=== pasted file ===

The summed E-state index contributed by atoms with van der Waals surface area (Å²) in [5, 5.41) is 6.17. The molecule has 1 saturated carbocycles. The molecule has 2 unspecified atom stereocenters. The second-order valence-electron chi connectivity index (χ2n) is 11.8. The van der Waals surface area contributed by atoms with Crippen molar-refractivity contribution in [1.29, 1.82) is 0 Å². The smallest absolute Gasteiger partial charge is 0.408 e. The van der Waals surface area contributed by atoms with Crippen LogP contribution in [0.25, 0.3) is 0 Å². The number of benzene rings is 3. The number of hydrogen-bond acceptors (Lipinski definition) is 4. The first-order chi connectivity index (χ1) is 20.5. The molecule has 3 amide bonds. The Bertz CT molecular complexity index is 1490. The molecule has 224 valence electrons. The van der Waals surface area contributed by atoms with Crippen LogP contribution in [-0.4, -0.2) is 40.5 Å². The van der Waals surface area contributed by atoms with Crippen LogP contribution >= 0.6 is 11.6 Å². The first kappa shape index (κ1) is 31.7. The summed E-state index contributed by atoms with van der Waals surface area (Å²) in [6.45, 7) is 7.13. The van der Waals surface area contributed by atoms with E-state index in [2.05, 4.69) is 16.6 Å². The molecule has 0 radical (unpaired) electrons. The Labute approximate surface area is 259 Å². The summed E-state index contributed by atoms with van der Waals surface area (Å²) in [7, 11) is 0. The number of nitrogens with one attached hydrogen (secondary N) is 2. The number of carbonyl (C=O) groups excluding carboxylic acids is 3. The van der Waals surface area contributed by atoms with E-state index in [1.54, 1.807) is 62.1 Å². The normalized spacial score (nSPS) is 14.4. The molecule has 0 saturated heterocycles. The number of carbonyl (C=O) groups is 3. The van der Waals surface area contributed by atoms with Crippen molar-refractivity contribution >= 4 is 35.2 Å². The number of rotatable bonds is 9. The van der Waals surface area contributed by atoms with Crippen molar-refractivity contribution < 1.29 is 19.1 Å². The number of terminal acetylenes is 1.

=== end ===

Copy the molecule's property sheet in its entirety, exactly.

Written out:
The summed E-state index contributed by atoms with van der Waals surface area (Å²) in [5, 5.41) is 6.17. The molecule has 1 saturated carbocycles. The molecule has 2 unspecified atom stereocenters. The second-order valence-electron chi connectivity index (χ2n) is 11.8. The van der Waals surface area contributed by atoms with Crippen molar-refractivity contribution in [1.29, 1.82) is 0 Å². The smallest absolute Gasteiger partial charge is 0.408 e. The van der Waals surface area contributed by atoms with Crippen LogP contribution in [0.25, 0.3) is 0 Å². The number of benzene rings is 3. The number of hydrogen-bond acceptors (Lipinski definition) is 4. The first-order chi connectivity index (χ1) is 20.5. The molecule has 3 amide bonds. The Bertz CT molecular complexity index is 1490. The molecule has 224 valence electrons. The van der Waals surface area contributed by atoms with Crippen LogP contribution in [-0.4, -0.2) is 40.5 Å². The van der Waals surface area contributed by atoms with Crippen LogP contribution >= 0.6 is 11.6 Å². The first kappa shape index (κ1) is 31.7. The summed E-state index contributed by atoms with van der Waals surface area (Å²) in [6.45, 7) is 7.13. The van der Waals surface area contributed by atoms with E-state index in [2.05, 4.69) is 16.6 Å². The molecule has 0 radical (unpaired) electrons. The Labute approximate surface area is 259 Å². The summed E-state index contributed by atoms with van der Waals surface area (Å²) in [7, 11) is 0. The number of nitrogens with one attached hydrogen (secondary N) is 2. The number of carbonyl (C=O) groups excluding carboxylic acids is 3. The van der Waals surface area contributed by atoms with E-state index in [1.54, 1.807) is 62.1 Å². The normalized spacial score (nSPS) is 14.4. The molecule has 0 saturated heterocycles. The number of carbonyl (C=O) groups is 3. The van der Waals surface area contributed by atoms with Crippen molar-refractivity contribution >= 4 is 35.2 Å². The number of rotatable bonds is 9. The van der Waals surface area contributed by atoms with Crippen molar-refractivity contribution < 1.29 is 19.1 Å². The number of terminal acetylenes is 1.